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Article Released Thu-26th-June-2008 18:16 GMT
Contact: Ruth Institution: Nature Publishing Group
 Planetary science: Mega-impact explains martian mystery

Summaries of newsworthy papers include Ozone destruction over an Atlantic holiday destination, Understanding four-legged fish, Cut off the food to spite the tumour, Volcanic explosions in the deep Arctic Ocean, It takes two and a feminizer for honeybees


This press release is copyright Nature.

This press release contains:

· Summaries of newsworthy papers:

Planetary science: Mega-impact explains martian mystery

Atmospheric chemistry: Ozone destruction over an Atlantic holiday destination

Evolution: Understanding four-legged fish

Cancer: Cut off the food to spite the tumour

Earth science: Volcanic explosions in the deep Arctic Ocean

Organic chemistry: It takes two

And finally… A feminizer for honeybees

· Mention of papers to be published at the same time with the same embargo

· Geographical listing of authors

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[1], [2] & [3] Planetary science: Mega-impact explains martian mystery (pp1212-1215; 1216-1219; 1220-1223; N&V)

Scientists have identified what could be the largest impact structure in the Solar System, created on Mars at about the same time as the Moon-forming impact on Earth. The basin, now partially obscured by the Tharsis volcanic province, is elliptical in shape and over 10,000 kilometres long. Three papers in this week’s Nature provide fresh evidence for this huge, planetary-wide impact, and help to explain why one hemisphere of Mars is lower and has a thinner crust than the other.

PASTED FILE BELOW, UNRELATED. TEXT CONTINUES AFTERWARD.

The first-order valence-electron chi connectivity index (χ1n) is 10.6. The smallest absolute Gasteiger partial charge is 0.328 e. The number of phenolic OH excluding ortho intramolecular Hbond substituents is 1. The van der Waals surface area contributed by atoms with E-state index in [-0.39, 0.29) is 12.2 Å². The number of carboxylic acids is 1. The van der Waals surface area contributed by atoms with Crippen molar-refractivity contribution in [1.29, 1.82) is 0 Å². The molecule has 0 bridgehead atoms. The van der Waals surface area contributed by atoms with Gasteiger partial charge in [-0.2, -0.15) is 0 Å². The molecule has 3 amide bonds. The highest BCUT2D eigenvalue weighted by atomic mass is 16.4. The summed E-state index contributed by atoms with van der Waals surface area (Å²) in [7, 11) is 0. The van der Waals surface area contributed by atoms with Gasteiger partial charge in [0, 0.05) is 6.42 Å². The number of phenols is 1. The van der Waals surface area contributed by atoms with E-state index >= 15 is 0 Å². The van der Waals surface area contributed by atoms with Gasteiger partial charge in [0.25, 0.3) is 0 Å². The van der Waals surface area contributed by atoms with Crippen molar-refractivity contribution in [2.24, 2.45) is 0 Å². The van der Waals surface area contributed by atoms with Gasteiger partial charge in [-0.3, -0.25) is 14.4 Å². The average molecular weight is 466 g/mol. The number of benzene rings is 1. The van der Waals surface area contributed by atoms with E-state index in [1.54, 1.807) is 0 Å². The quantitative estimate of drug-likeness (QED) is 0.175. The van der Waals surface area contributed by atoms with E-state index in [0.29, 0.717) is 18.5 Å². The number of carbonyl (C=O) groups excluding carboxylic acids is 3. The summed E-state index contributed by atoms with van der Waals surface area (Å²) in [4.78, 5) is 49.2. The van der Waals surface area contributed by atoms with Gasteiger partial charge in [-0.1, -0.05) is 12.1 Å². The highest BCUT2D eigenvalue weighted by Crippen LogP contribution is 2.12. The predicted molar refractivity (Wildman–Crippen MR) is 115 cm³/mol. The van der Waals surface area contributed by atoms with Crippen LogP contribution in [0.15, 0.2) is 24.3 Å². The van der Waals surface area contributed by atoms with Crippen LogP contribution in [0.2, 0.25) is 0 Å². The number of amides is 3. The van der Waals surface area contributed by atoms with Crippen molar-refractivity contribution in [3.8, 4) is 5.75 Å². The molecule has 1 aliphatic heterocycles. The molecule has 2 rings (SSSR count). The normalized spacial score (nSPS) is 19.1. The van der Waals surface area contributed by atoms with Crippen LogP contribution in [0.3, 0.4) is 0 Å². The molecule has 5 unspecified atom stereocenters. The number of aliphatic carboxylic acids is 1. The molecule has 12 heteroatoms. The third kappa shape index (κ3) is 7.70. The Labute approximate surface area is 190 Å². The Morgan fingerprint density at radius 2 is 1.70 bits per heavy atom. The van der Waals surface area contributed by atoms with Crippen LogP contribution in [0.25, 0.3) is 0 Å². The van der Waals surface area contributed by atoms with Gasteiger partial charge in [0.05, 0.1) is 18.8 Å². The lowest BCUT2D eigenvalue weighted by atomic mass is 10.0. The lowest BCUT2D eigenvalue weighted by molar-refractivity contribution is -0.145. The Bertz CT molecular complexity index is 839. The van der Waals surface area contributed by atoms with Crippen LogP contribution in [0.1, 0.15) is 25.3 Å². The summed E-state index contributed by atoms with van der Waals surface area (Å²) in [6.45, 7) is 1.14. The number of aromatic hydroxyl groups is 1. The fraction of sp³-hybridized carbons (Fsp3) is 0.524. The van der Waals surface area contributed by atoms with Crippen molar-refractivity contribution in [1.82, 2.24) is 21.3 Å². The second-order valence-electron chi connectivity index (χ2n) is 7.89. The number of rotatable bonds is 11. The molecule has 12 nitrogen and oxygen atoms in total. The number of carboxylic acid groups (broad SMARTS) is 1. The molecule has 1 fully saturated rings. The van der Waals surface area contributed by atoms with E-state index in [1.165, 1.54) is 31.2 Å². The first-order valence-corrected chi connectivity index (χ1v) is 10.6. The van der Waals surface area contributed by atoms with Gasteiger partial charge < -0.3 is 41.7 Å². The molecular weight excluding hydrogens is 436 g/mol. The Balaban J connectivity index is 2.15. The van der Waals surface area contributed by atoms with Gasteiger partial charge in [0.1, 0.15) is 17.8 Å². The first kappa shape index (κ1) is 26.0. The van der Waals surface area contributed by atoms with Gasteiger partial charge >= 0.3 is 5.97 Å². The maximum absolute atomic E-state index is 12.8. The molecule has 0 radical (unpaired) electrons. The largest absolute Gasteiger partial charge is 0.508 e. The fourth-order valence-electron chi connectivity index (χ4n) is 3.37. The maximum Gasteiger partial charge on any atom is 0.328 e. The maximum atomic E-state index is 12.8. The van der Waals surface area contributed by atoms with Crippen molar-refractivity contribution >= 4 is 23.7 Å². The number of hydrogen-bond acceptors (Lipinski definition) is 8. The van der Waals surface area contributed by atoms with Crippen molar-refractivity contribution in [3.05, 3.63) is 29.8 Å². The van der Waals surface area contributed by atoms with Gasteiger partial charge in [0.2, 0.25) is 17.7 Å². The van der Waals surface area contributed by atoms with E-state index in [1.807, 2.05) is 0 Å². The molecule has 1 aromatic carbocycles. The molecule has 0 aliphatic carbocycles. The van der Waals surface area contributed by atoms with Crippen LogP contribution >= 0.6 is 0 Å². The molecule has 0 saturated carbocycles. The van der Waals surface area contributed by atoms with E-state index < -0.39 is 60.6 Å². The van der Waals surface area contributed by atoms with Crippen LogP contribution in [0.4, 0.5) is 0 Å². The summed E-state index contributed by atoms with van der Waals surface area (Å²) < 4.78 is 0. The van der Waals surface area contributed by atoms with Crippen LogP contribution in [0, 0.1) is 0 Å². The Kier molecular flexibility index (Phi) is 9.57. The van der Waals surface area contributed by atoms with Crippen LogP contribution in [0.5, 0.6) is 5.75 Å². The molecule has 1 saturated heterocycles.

The martian ‘crustal dichotomy’ has remained one of the most prominent, yet unexplained features on the planet for decades. A striking difference in topography between the smooth plains of the northern hemisphere and the rugged southern highlands indicates that for some reason the crust in the highlands is much thicker than in the north. There are two possible scenarios to explain the origin of this dichotomy: an impact of a large asteroid or comet; or large-scale mantle convection; but until now scientists have not had enough evidence to back up either theory. The problem is further complicated by the fact that 30% of the boundary is buried under more recent lava flows.

Jeffrey Andrews-Hanna and colleagues map the dichotomy boundary more accurately than before by using gravity observations to remove the contribution of the Tharsis volcanic bulge. They discover that the full extent of the boundary around the planet accurately fits an ellipse, which they name the ‘Borealis basin’. This basin — which they infer was formed by an oblique impact — is four times larger than any other known impact crater in the solar system.

In a second paper, Margarita Marinova and colleagues investigate the conditions under which a large impact event could have produced the observed crustal features on Mars without being destroyed completely. Using three-dimensional simulations, they test various impact angles, energies and velocities, finding that a low-angle impact produces melt that is largely contained and does not erase the evidence of the impact's occurrence.